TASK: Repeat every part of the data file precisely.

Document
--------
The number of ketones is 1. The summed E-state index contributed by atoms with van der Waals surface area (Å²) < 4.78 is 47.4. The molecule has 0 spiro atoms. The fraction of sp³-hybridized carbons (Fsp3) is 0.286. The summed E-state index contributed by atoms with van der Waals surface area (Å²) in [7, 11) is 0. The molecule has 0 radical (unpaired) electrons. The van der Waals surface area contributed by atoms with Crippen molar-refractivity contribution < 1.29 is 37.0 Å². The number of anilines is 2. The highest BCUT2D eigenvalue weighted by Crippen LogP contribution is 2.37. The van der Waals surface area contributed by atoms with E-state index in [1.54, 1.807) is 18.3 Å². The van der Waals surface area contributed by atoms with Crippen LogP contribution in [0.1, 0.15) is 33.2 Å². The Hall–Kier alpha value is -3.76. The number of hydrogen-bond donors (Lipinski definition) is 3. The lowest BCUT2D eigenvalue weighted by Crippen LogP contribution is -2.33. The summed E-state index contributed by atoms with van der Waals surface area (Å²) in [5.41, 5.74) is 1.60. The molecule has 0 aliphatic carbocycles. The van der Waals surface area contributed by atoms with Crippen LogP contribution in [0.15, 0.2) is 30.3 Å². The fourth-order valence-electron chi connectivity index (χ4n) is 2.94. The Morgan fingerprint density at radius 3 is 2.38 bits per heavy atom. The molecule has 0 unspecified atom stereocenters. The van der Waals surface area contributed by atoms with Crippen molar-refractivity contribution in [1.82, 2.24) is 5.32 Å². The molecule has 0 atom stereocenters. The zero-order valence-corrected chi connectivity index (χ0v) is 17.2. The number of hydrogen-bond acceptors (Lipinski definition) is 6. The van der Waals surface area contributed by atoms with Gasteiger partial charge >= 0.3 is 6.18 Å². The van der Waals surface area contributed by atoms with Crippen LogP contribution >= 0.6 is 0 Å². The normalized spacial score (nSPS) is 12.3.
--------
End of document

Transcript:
The number of ketones is 1. The summed E-state index contributed by atoms with van der Waals surface area (Å²) < 4.78 is 47.4. The molecule has 0 spiro atoms. The fraction of sp³-hybridized carbons (Fsp3) is 0.286. The summed E-state index contributed by atoms with van der Waals surface area (Å²) in [7, 11) is 0. The molecule has 0 radical (unpaired) electrons. The van der Waals surface area contributed by atoms with Crippen molar-refractivity contribution < 1.29 is 37.0 Å². The number of anilines is 2. The highest BCUT2D eigenvalue weighted by Crippen LogP contribution is 2.37. The van der Waals surface area contributed by atoms with E-state index in [1.54, 1.807) is 18.3 Å². The van der Waals surface area contributed by atoms with Crippen LogP contribution in [0.1, 0.15) is 33.2 Å². The Hall–Kier alpha value is -3.76. The number of hydrogen-bond donors (Lipinski definition) is 3. The lowest BCUT2D eigenvalue weighted by Crippen LogP contribution is -2.33. The summed E-state index contributed by atoms with van der Waals surface area (Å²) in [5.41, 5.74) is 1.60. The molecule has 0 aliphatic carbocycles. The van der Waals surface area contributed by atoms with Crippen LogP contribution in [0.15, 0.2) is 30.3 Å². The fourth-order valence-electron chi connectivity index (χ4n) is 2.94. The Morgan fingerprint density at radius 3 is 2.38 bits per heavy atom. The molecule has 0 unspecified atom stereocenters. The van der Waals surface area contributed by atoms with Crippen molar-refractivity contribution in [1.82, 2.24) is 5.32 Å². The molecule has 0 atom stereocenters. The zero-order valence-corrected chi connectivity index (χ0v) is 17.2. The number of hydrogen-bond acceptors (Lipinski definition) is 6. The van der Waals surface area contributed by atoms with Gasteiger partial charge >= 0.3 is 6.18 Å². The van der Waals surface area contributed by atoms with Crippen LogP contribution >= 0.6 is 0 Å². The normalized spacial score (nSPS) is 12.3.